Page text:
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Government, IMF and public funds
Iurie Gotisan, October 18, 2009

The IMF Mission which started working in Chisinau last week seems to have been long-awaited, particularly by authorities. The potential assistance of the Fund could be a "life buoy". At the same time, the advantage of signing an external funding agreement with IMF is that "import of credibility" if you want, respectively the absence of such an agreement is a major risk for the way Moldova is regarded by foreign investors, especially in the current economic and political conjuncture.

IMF generally gives its funds for macroeconomic stability and central banks of member states are in charge with administrating them. An important aspect is that if the World Bank, for example, agrees to provide funding to a country it consults the Fund and vice versa. Thus, the green light by one or another organisation is reciprocally effectual for the other one. Even more, an agreement with IMF "gives green light" to other international financial institutions such as EBRD, EC, and other institutional creditors.

The main challenge for the Government the next months will be revising or reducing public expenses and state debt when population is angry because of social disturbances and effects of economic crisis. Almost all economic indicators have worsened dramatically. Unemployment is on the rise, negative signals in banking sector made depositors withdraw large savings, external deficits are on the rise and they are very expensive for funding, with Moldova being part of "suspects on duty" in terms of non-sustainability of deficits. Finally, the Government’s capacities will be tested during negotiations with the current IMF mission.

Being an ultimate creditor, I suppose that the Fund could insist on optimisation of budgetary expenses and even their reduction, and it was eventually discussed the reduction of employees in budgetary sector. IMF could ask Moldova to introduce a profit tax for legal entities and eventually apply the single taxation rate, as we could even be witnesses of unpredictable actions by business environment. Premier Filat himself reiterated readiness to reintroduce the profit tax for legal entities, as interventions and "recommendations" by IMF could even seek the reduction of the number of budgetary employees, salary earners, dismissals, actions which would be worse and revive the risk of massive social revolts.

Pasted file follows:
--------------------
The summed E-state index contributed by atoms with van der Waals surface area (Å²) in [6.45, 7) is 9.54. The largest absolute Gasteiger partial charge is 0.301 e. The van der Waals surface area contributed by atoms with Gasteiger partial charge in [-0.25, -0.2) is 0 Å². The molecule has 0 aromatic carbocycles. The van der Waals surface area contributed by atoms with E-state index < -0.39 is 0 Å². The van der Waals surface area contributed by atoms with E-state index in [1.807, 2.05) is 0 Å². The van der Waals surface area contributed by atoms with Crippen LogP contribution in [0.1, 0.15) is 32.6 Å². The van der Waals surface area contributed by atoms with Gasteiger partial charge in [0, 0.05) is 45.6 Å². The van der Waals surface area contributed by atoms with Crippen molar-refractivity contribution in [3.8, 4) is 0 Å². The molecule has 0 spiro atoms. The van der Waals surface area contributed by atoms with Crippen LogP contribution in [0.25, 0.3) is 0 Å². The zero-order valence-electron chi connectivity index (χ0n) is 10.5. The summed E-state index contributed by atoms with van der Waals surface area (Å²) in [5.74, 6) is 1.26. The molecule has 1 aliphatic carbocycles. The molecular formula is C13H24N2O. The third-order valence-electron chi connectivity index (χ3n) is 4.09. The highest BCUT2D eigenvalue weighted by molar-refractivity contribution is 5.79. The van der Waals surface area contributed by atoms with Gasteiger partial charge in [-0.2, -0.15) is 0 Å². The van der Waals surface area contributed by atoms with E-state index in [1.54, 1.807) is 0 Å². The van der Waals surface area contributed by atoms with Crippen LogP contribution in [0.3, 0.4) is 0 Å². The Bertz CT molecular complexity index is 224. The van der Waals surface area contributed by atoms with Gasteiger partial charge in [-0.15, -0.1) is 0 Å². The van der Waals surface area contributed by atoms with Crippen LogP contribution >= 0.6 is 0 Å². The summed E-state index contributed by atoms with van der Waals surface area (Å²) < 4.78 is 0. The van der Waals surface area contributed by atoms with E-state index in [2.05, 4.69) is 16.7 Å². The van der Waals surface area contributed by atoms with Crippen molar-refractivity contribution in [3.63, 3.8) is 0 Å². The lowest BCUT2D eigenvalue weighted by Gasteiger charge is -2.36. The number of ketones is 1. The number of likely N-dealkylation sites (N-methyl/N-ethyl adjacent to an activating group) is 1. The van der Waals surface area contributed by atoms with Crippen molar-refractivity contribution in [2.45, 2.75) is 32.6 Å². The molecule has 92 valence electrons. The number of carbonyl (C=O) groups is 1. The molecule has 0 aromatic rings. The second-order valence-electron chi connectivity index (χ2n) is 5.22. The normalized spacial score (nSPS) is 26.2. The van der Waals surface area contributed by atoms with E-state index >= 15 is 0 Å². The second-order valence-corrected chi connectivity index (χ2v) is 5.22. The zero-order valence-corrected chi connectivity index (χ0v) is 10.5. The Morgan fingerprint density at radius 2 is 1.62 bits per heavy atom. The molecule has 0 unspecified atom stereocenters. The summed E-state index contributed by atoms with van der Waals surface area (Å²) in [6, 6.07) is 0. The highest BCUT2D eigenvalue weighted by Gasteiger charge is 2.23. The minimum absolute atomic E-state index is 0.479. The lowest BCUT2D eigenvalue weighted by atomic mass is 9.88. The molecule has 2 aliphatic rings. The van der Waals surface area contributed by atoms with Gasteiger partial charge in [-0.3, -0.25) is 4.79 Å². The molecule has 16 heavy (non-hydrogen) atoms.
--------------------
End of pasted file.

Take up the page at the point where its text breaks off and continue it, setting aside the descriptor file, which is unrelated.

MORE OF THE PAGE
In addition, the Budget Law for 2010 is a very important aspect to be indicated by IMF for sure. I think this would be a major condition. It seems to me strange that nothing was said about this document until now, not even in the media, while the precedent years the Draft Budget Law for next year was already submitted to the Parliament on October 15 in order to be considered and approved. Of course, there were objective reasons. However, Moldova will hardly succeed to meet the IMF requirements, so that to get the credit tranches. The release of funds will also depend on IMF flexibility, which is checked if the direct funding of budgetary deficit is accepted. And this thing is clear from "classical" regulations of the Fund. This is not an economic catastrophe, but a recession which could develop into depression, if the situation does not stabilise the last months of the year.

Perhaps, Moldova found itself in this situation because of the imprudent budgetary-fiscal policy promoted the years when it achieved high economic growth (indirect taxes count for about 70 percent of budget incomes), which exceeded the potential for sure. Too little was invested in production process and infrastructure. Even more, expenses for budgetary personnel have increased excessively. Public funds are very precarious and the ratio between (active) employable population and retirees is unbalanced. The situation could worsen without ample actions.

Of course, budgetary expenses could not be restructured overnight, but some expenses such as certain public acquisitions, expenditures for trips of functionaries could be reduced immediately, or the work programme could be shortened for some services or structures. Twenty percent of budgetary employees cannot be dismissed in a couple of months but the number of personnel could be reduced in several years.

It is primordial on a medium term to reform the salary and pension systems, and this is one of the most pressing problems. An emergency plan on attracting non-reimbursable funds including from EU is needed. The simplified fund access procedures, particularly border-crossing should be used intelligently, avoiding when possible the co-funding from public budget. Of course, there are some uncertainties related to macroeconomic indicators which will be taken into account to build the budget, but they could be overcome with much skilfulness, ability and predictability.






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